Dolphin Activists Attacked in Bali

This is a report from our campaign in Indonesia. Names have been withheld to protect the activists from retaliation.
We held a protest at the grand opening of the dolphin pool and restaurant in Bali.
I knew I wasn’t the best person to go and demonstrate there but everyone here is afraid to do anything and since nothing was happening me and fellow activists decided to just go take pictures at entrance of the facility for the media.
We were 5 people and one press photographer.
It’s was very crowded at the place, located next to komune famous surfresort.
The pool keeps four wildcaught dolphins which are on loan from the travelcircus owner. Then there is a restaurant next to it.
People can swim for 75 dollar-20 minutes with the dolphins, who were brought in on the beginning if August.
There was loud music on the event as there was a huge soundsystem next to the dolphin pool.
We walked up from the beach area straight to the main entrance, took a few pictures and walked off within one minute as thugs started coming from all corners. Me and another activist stayed walking calmly as ‘to deal with them’ to give our friends chance to get away as they where male one one girl and the risk would have been even bigger for them and they would have gotten hold of the pictures too.
They were all screaming loudly and at some point tried to pull me in the ocean yet I managed to get them off me. Anyway we were dealing with all these big thugs while trying to get back to the resort next door. There, a friends husband was waiting for us; chief of police who happened to observe it all and he arranged an escort of police to bring us out of there.
We were driven to the police station at 22.00 where the circus people were already waiting and also their security people were trying to take pictures of us yet we demanded those pictures to be deleted which we did after the head of police gave is their handphone!
We called the American consulate who ‎helped to talk to the police and managed to convince them that giving them our ID wasn’t wise for safety reasons and also that the police should bring us safely to the hospital as val needed medical treatment; we wanted to make a report of all her bruises and concussion.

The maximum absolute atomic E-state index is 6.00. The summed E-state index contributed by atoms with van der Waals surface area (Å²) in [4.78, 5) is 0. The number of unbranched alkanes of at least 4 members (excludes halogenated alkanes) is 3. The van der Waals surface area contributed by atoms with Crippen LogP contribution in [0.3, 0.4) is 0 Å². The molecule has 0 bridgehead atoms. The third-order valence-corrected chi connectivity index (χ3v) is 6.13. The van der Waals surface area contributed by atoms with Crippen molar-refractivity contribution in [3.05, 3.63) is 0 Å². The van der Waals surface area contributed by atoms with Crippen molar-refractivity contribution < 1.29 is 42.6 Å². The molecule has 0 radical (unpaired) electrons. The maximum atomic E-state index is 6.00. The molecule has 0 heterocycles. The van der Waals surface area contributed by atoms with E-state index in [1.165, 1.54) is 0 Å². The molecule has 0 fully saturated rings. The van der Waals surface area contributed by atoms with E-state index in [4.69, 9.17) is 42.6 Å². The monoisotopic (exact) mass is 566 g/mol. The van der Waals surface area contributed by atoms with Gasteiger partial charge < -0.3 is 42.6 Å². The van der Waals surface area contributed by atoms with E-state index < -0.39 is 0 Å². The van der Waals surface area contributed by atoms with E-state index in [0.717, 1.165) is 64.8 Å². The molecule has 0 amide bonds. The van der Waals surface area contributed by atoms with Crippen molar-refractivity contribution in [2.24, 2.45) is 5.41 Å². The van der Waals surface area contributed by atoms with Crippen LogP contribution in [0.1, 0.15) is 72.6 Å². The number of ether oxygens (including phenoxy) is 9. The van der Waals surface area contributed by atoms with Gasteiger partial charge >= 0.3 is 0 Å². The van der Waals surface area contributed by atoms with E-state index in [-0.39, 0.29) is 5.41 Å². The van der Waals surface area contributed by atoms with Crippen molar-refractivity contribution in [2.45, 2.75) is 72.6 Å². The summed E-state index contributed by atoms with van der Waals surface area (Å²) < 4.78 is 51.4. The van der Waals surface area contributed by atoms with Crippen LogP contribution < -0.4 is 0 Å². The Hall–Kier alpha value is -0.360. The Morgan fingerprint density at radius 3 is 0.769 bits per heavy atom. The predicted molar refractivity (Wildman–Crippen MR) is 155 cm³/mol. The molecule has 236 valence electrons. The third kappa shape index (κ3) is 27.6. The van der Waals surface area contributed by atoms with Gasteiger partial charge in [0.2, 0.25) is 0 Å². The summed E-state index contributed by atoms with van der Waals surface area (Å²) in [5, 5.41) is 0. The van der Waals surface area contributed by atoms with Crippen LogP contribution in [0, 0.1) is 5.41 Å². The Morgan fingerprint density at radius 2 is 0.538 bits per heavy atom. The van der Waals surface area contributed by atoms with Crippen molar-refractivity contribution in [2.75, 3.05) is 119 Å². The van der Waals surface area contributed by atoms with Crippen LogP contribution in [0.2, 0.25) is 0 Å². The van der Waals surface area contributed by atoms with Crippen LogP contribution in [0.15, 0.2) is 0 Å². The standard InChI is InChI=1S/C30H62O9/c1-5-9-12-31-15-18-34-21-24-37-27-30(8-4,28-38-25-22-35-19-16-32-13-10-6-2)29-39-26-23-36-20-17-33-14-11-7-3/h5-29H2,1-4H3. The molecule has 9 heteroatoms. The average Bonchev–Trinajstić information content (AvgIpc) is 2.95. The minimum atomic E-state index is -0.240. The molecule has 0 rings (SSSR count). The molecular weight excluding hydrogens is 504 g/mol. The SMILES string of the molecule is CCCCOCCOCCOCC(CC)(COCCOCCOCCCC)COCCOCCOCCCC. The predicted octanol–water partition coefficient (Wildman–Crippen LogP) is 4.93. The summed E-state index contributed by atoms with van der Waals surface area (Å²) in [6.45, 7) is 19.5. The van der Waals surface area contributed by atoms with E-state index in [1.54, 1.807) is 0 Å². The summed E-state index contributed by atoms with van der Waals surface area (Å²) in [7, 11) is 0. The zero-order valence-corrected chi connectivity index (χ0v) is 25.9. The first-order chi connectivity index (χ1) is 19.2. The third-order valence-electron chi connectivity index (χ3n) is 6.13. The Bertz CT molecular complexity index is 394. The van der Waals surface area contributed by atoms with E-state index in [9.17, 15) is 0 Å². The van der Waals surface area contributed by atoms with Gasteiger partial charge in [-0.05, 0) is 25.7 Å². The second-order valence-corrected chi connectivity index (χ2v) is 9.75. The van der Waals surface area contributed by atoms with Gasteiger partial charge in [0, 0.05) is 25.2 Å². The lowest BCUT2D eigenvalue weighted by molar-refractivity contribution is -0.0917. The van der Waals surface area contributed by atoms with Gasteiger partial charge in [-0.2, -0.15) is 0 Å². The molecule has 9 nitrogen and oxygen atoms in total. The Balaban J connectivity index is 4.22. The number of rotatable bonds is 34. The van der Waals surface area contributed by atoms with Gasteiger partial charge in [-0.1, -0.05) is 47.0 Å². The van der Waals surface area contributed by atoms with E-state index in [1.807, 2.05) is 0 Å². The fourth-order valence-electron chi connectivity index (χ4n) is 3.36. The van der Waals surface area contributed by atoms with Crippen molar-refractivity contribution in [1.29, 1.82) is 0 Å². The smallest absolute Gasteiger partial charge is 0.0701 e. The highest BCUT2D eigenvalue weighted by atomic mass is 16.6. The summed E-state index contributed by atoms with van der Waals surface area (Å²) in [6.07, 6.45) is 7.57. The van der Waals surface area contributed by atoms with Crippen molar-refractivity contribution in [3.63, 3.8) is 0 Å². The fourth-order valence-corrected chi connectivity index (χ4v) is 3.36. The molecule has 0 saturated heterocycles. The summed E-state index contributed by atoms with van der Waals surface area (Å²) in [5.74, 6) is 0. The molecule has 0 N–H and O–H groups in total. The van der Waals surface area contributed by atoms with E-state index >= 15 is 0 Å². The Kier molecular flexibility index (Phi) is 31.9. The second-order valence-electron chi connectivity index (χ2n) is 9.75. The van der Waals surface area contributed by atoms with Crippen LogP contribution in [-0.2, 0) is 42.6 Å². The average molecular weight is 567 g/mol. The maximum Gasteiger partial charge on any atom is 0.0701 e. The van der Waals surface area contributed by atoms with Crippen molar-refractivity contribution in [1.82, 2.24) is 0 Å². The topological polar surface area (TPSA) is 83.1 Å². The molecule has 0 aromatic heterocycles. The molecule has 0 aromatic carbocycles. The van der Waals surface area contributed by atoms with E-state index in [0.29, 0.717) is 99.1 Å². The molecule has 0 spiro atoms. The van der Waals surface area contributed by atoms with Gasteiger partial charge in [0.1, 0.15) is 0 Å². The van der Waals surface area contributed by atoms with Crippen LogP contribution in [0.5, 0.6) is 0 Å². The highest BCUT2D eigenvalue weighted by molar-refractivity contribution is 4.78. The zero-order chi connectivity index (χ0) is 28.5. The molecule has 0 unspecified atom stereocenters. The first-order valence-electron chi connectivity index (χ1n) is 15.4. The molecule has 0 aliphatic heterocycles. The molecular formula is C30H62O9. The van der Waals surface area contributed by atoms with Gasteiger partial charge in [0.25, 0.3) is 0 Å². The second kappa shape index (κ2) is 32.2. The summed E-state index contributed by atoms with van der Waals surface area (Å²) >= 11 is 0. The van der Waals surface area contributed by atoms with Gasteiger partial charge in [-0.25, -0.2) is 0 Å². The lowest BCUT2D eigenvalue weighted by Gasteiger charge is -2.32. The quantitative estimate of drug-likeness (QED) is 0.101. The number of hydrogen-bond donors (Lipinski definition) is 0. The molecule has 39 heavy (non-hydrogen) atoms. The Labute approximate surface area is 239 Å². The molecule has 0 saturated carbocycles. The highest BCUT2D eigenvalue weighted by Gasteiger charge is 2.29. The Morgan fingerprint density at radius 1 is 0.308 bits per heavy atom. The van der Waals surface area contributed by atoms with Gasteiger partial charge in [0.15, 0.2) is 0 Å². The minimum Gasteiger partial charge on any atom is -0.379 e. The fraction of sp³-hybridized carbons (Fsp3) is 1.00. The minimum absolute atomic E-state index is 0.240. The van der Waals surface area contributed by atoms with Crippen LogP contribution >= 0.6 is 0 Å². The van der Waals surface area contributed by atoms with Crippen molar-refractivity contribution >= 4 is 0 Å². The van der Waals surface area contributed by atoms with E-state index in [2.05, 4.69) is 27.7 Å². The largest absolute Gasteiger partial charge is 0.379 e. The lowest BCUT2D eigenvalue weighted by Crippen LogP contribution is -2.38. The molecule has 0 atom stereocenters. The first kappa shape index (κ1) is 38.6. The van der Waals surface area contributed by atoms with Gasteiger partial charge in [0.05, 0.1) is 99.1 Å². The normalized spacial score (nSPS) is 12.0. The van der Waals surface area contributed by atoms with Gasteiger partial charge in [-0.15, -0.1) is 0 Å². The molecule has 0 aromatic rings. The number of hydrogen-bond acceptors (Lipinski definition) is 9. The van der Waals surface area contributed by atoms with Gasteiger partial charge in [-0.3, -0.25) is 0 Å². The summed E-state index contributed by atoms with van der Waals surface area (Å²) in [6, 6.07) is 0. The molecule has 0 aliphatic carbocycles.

Just before we walked out of the police station the manager of the travel show owner came walking in and immediately reckonized me. He then said to the police I should be arrested for terrorising his company. When the police allowed me to get in the car he made cut throat signs through the window which the police pretended didn’t see. We were in a panic!
She is still in the hospital; she is ok but just really bruised and headache.
So we were escorted to the hospital where we arrived at 2 in the morning , we then made a full report about the other activist and I left through the back door.
‎Greetings from Indonesia!     #StopSirkusLumba


Don't be shellfish...Share on FacebookTweet about this on TwitterPin on PinterestShare on Google+Share on LinkedInShare on TumblrShare on RedditBuffer this pageShare on StumbleUponEmail this to someonePrint this page

About Ric O'Barry

View All Posts

Ric O’Barry, Dolphin Project Founder & Director has worked on both sides of the captive dolphin issue, making him an invaluable asset in the efforts to end exploitation. He worked for 10 years within the dolphin captivity industry, and has spent the past 40 working against it.

In the 1960s, O’Barry was employed by the Miami Seaquarium, where he captured and trained dolphins, including the five dolphins who played the role of Flipper in the popular American TV-series of the same name. He also trained Hugo, the first orca kept in captivity east of the Mississippi. When Kathy, the dolphin who played Flipper most of the time, died in his arms, O’Barry realized that capturing dolphins and training them to perform silly tricks is simply wrong.

From that moment on, O’Barry knew what he must do with his life. On the first Earth Day, 1970, he launched a searing campaign against the multi-billion dollar dolphin captivity industry and has been going at it ever since.

Over the past 40 years, Ric O’Barry has rescued and rehabilitated dolphins in many countries around the world, including Haiti, Colombia, Guatemala, Nicaragua, Brazil, the Bahamas Islands and the United States. He is a leading voice in the fight to end brutal dolphin hunts in Japan, the Solomon Islands, the Faroe Islands, and wherever else they occur.

O’Barry has been recognized by many national and international entities for his dedicated efforts, such as being voted Huffington Post’s 2010 Most Influential Green Game Changer, and being listed on O Magazine’s 2010 Power List – Men We Admire for his “Power of Passion.” O’Barry received an Environmental Achievement Award, presented by the United States Committee for the United Nations Environmental Program. He has done countless interviews with such prestigious news programs as Larry King Live, Anderson Cooper 360, the Mike Huckabee Show, and the Oprah Winfrey Show.

His book Behind the Dolphin Smile was published in 1989; a second book, To Free A Dolphin was published in September 2000. Both of them are about his work and dedication. He is the star of the Academy Award-winning documentary The Cove and the Animal Planet television series Blood Dolphin$.

Author: Ric O'Barry


Lost your password?